Tissue regeneration by using membrane barriers and bone grafting materials in periapical surgery is an example of tissue engineering technology. Membrane barriers and/or bone grafts are often used to enhance periapical new bone formation. However, the periapical tissues also consist of the periodontal ligament (PDL) and cementum. For regeneration of the periapical tissues after periapical surgery, one of the important requirements is recruitment and differentiation of progenitor/stem cells into committed pre-osteoblasts, pre-PDL cells, and pre-cementoblasts. Homing of progenitor/stem cells into the wounded periapical tissues is regulated by factors such as stromal cell-derived factor 1, growth factors/cytokines, and by microenvironmental cues such as adhesion molecules and extracellular matrix and associated noncollagenous molecules. Tissue regeneration after injury appears to recapitulate the pathway of normal embryonic tissue development. Multiple tissue regeneration involves a complex interaction between different cells, extracellular matrix, growth/differentiation factors, and microenvironmental cues. Little is known concerning the biologic mechanisms that regulate temporal and spatial relationship between alveolar bone, PDL, and cementum regeneration during periapical wound healing. Simply applying a membrane barrier and/or bone graft during periapical surgery might not result in complete regeneration of the periapical tissues. It has not been clearly demonstrated that these biomaterials are capable of recruiting progenitor/stem cells and inducing these undifferentiated mesenchymal cells to differentiate into PDL cells and cementoblasts after periapical surgery. Copyright (c) 2010 American Association of Endodontists. Published by Elsevier Inc. All rights reserved.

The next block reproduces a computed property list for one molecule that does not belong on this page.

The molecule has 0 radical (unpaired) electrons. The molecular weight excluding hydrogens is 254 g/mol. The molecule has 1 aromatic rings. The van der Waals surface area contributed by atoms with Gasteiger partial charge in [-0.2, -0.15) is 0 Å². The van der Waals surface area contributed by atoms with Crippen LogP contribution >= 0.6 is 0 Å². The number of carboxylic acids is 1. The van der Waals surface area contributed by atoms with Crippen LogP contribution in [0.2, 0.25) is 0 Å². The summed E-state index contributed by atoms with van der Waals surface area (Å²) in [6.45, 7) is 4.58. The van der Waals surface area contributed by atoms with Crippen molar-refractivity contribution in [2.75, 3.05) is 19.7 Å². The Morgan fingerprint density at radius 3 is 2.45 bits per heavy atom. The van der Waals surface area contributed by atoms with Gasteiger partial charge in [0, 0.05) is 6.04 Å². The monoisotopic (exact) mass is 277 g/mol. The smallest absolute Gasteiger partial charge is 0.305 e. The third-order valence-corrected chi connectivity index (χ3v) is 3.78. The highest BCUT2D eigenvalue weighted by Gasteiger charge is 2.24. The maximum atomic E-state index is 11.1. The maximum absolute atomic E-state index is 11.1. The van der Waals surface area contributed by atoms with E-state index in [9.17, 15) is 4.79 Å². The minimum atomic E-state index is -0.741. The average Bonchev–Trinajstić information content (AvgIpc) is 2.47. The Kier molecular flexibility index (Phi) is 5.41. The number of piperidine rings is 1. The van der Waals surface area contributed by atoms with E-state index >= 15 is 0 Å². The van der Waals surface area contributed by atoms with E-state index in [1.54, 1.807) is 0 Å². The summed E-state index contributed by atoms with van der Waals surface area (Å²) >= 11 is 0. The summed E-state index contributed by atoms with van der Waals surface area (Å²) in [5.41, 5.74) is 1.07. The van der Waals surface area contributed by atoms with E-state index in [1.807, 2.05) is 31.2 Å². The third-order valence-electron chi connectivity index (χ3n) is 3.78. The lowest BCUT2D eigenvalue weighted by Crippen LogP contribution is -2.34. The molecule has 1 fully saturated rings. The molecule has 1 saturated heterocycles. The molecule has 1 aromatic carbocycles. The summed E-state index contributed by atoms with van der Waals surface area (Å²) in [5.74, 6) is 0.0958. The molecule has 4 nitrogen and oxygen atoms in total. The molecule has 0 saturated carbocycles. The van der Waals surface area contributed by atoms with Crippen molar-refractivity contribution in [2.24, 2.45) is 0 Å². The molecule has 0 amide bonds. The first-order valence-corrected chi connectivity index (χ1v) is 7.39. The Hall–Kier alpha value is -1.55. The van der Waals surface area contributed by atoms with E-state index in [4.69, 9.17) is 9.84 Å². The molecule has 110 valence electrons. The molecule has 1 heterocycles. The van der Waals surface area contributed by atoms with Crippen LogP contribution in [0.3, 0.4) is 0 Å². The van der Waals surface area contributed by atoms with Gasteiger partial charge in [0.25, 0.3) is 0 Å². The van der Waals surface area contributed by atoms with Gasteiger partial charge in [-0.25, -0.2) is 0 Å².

14. Nicotinamide adenine dinucleotide biosynthesis promotes liver regeneration.

    Science.gov (United States)

    Mukherjee, Sarmistha; Chellappa, Karthikeyani; Moffitt, Andrea; Ndungu, Joan; Dellinger, Ryan W; Davis, James G; Agarwal, Beamon; Baur, Joseph A

    2017-02-01